According to America’sPower.org “Half of the electricity that heats our homes, lights our schools, and powers our businesses comes from coal.”
By placing a tax on Coal Power Plants they will be forced to either go bankrupt, as Obama stated, or simply produce less electricity. That’s half of the electricity in the United States gone or severely cut. From this alone you can expect “skyrocketing” prices due to supply and demand, as well as energy rationing, and rolling blackouts. There simply won’t be enough electricity available for everyone, even if you can afford it.
But don’t take my word for it, let’s look at the UK. In an Article titled “Blackout Britain Faces Big Turnoff” the Express.Co.UK explains that green hysteria is causing disruptions in their power grid:
BRITAIN faces years of blackouts and soaring electricity bills because of the drive toward green power, a leading energy expert warned last night. A growing obsession with global warming and “renewable” sources threatens the stability of our supply.Derek Birkett, a former Grid Control Engineer who has a lifetime’s experience in electricity supply throughout Britain, warned that the cost of the crisis could match that of the recent banking collapse. And he claimed that renewable energy expectations were now nothing more than “dangerous illusions” which would hit consumers hard in the pocket.
“We are going to pay a very heavy price for the fact there has been a catalogue of neglect by the former Government which has focused on renewable energy sources,” Mr Birkett said.
“We need a mix of sources and this takes time. Renewables have the problem of being intermittent, particularly wind, and we need more back-up capacity. By having all our sources in one basket we are risking disruption.
“There is a lot of over-enthusiasm by governments to push global warming, which makes me very suspicious.” Less than five per cent of our energy comes from renewable sources but the “disproportionate” cost of implementing green technology runs into many millions of pounds, he said.
In a new book, When Will the Lights Go Out, published this month, Mr Birkett claims things will only get worse. He said the “lavish incentives” being offered to developers of green energy are being passed on to customers as the UK struggles to meet EU directives on carbon emissions.
He also warned that a growing reliance on renewable energy is creating widespread uncertainty in the electricity supply chain.
With many nuclear power stations and coal plants ending their lives and being taken out of service we “can’t rule out” people being left without power. The real problem is the cost of making sure this does not happen, and Britain’s lights “do not go out”, he warned.
“The country is going to have to make a choice whether to go along with green ideas of renewable generation or go back to coal and nuclear power.”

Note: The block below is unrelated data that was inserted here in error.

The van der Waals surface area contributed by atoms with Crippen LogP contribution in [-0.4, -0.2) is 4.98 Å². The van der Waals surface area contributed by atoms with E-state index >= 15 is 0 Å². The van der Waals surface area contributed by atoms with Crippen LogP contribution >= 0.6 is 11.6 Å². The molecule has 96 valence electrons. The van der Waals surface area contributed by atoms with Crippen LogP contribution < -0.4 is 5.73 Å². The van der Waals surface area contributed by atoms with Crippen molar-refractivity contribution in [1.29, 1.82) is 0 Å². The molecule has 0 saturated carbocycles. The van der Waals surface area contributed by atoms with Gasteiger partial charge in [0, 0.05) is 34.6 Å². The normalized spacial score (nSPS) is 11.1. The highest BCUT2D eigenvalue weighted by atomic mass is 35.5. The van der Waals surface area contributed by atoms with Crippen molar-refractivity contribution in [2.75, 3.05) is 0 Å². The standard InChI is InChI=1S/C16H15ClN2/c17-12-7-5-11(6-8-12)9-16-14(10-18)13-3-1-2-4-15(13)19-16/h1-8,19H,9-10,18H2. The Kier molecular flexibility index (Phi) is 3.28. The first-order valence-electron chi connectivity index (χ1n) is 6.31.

We too will have high prices, blackouts, and insane carbon standards. Any “Green Energy” currently available is intermittent and not dependable. Due to this American Manufacturing will suffer. If they are able to get the electricity to be productive, the trickle down affect will in turn skyrocket the price of American made merchandise. Factories will close. Businesses will cut costs by layoffs or simply close up shop. Small and Large Business will fail. If you have an electric car, you can’t afford the electricity to charge it, if any is available. You certainly can’t afford the gas prices for a traditional car, not to mention whatever emissions penalties they tie to it. No more air conditioning. No more liberty. The economy will fail. They will claim the Free Market failed.
Maurice Strong, who will make a fortune through trading Carbon Credits at the CCX, will have seen his plan come to fruition through Obama, and delight at the fall of the US economy. Obama will use this failure to enact his Marxist Plan and Nationalize all business and industry in order to save the U.S. from the “Free Market” All in the name of the greatest scam in the world, Climate Change/Global Warming
Check out CDN’s Cap and Trade Section
Most information on Ethanol presents the corn-based fuel as a panacea for the worlds pollution woes, a green-jobs creator, and a needed boost to American farmers. Digging into these claims brings some interesting data points to the surface.
..a high octane, clean burning, American-made renewable fuel. Its production and use offer a myriad of benefits to the United States and its citizens.
The production of ethanol is an economic engine for the United States, adding value to U.S. agricultural products and bringing billions of dollars to the nation’s economy each year. The use of ethanol reduces harmful auto emissions, offers consumers a cost-effective choice at the pump, and decreases the amount of expensive crude oil needed to satisfy the nation’s thirst for transportation fuel.
Wow, sounds great doesn’t it, like the energy holy grail, until you dig into ethanol itself. Examining the ethanol production process is somewhat revealing.
The number one crop used for Ethanol is corn. Uh-oh- now we have to divert corn to become our new Gasoline, but is there enough Corn?
- Corn is the most widely produced feed grain in the United States, accounting for more than 90 percent of total value and production of feed grains.
- Around 80 million acres of land are planted to corn, with the majority of the crop grown in the Heartland region.
- Most of the crop is used as the main energy ingredient in livestock feed.
- Corn is also processed into a multitude of food and industrial products including starch, sweeteners, corn oil, beverage and industrial alcohol, and fuel ethanol.
- The United States is a major player in the world corn trade market, with approximately 20 percent of the corn crop exported to other countries.
- ERS analyzes events in the domestic and global corn markets that influence supply, demand, trade, and prices.